Snow adds to weather woes in South

A section of the Wanganui River bridge, near Harihari, on the West Coast, was swept away by...
A section of the Wanganui River bridge, near Harihari, on the West Coast, was swept away by floodwaters yesterday, forcing the closure of State Highway 6 until further notice. Photo from Hokitika Guardian.
Snow on the hills around Wanaka this morning. Photo Mark Price
Snow on the hills around Wanaka this morning. Photo Mark Price
Snow on the hills around Wanaka this morning. Photo Mark Price
Snow on the hills around Wanaka this morning. Photo Mark Price

Gale force winds, torrential rain, thunderstorms and now unseasonal snow have pounded the South Island.

Snow fell on the Lindis Pass in Otago overnight, forcing travellers to abandon their vehicles near the summit.

Sergeant Mark Booth of southern police communications said Lindis Pass was closed and eight vehicles were stranded.

"But I imagine at this time of year the snow's not going to last long."

The centre of the island and the West Coast have "copped it" over the last few days, Mr Booth said.

The West Coast road via Lewis Pass through Murchison had closed, forcing travellers to make a seven hour detour around Blenheim and Kaikoura to get to the east coast of the island.

Last night severe thunderstorm warnings were issued for the Westport area as the last of the system moved through.

Nearly 600mm of rain has fallen on the West Coast in the past 48 hours.

A vital one-lane bridge on State Highway 6, just north of Harihari, was washed away yesterday.

New Zealand Transport Agency West Coast area manager Mark Pinner told Radio New Zealand the road could be rebuilt, but engineers still had to check if the bridge pylons were undermined.

He said that at best it would open tomorrow, but this could take longer if the bridge's foundation had been damaged.

The only fibre-optic cable to the South Westland area, which runs along the Wanganui River bridge and which about 1000 residents rely on for phone and internet connections, was also cut when part of the bridge was swept away after floodwaters changed the course of the river, wiping out about 40m of the northern approach to the bridge.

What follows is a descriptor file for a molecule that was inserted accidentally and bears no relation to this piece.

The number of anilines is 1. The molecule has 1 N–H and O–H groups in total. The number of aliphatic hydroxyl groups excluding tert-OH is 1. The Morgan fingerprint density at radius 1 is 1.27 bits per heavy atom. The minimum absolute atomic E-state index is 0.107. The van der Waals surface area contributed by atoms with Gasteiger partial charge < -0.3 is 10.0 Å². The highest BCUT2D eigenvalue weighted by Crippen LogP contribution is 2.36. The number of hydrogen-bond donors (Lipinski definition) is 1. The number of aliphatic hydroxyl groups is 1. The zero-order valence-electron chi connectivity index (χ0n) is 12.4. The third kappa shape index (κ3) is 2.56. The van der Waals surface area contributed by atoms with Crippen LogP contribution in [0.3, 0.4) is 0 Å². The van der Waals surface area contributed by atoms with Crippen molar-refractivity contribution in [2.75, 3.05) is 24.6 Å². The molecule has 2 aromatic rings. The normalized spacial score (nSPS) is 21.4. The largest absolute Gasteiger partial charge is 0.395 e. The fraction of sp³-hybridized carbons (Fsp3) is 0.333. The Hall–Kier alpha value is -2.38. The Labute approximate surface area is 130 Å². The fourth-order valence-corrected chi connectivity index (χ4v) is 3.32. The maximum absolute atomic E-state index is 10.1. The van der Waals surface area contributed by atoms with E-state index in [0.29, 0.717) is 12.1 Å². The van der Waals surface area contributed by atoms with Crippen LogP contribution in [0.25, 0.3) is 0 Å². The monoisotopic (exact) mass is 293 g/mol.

Technicians were on their way to the site to begin reconnecting the cable, which it was hoped would be completed overnight.

Central and northern areas of the North Island were today likely to see some rain with possible heavy falls and there was also a chance of a heavy shower or thunderstorm developing over isolated areas across eastern South Island regions, said.

West Coasters would likely see further showers today however the bulk of the rain had now moved north and disbanded a little.

"There's been a tremendous amount of rain and (we are) are surprised there weren't further issues," weather analyst Richard Green said.

"For this amount of rain to have fallen over a relatively short period of time we're thankful that more people weren't caught up in the serious weather conditions," he said.

Half metre of rain has fallen over parts of the West Coast and well over 400mm of rain in Milford Sound where about 120 trampers had been caught out and stranded by the weather.

Strong winds lashed inland Canterbury, Marlborough, Wellington and Wairarapa. The summit of Mt Hutt experienced wind gusts reaching 200kmh.

ECan South Canterbury flood controller Tony Henderson said the Rangitata River was flooded and flowing at 1600 cumecs yesterday.

''Anything over 800 [cumecs] we class as a flood,'' he said.

There were concerns holidaymakers camping downstream were not heeding warnings to move away from the river because they were basking in sunshine, Mr Henderson said.

The situation was similar further north at the Rakaia and Waimakariri Rivers with increased river flow. Police advised the Rakaia River was extremely dangerous and nearly across the road on the northern side of the Rakaia Gorge bridge.

Police had also urged the evacuation of the Rakaia huts, near the river mouth, and low-lying areas.

''If travel is absolutely necessary, police urge road users to drive to the conditions,'' Acting Inspector Paul Reeves said.

The Waitaki Lakes had absorbed much of the rain in the catchment and Meridian Energy was keeping an eye on levels of Waitaki River, he said.

A Department of Conservation spokesman said the ''high alert'' issued for the Young Valley in the Mt Aspiring National Park had been lifted, but rivers and streams within the national park might still be swollen.


Otago Regional Council resource science manager Matt Hickey said the council would be monitoring the lower Clutha River, near Balclutha, for the next few days.

''All the rain in the headwaters is making its way down ... Below Roxburgh Dam is now over 1000 cumecs, which is quite a lot. Contact Energy said it could get up to 1400 cumecs.''

Farmers on the council's warning list were phoned yesterday and told to move stock from low-lying areas.

He expected high river levels around Balclutha for about a week, Mr Hickey said.

Conditions for tomorrow and the weekend are looking brighter for much of the country with only isolated showers in the northeast and far south of the country.

Temperatures should be warm to be very warm over many areas on Saturday and Sunday and beaches, lakes and rivers could be the best places to cool off.


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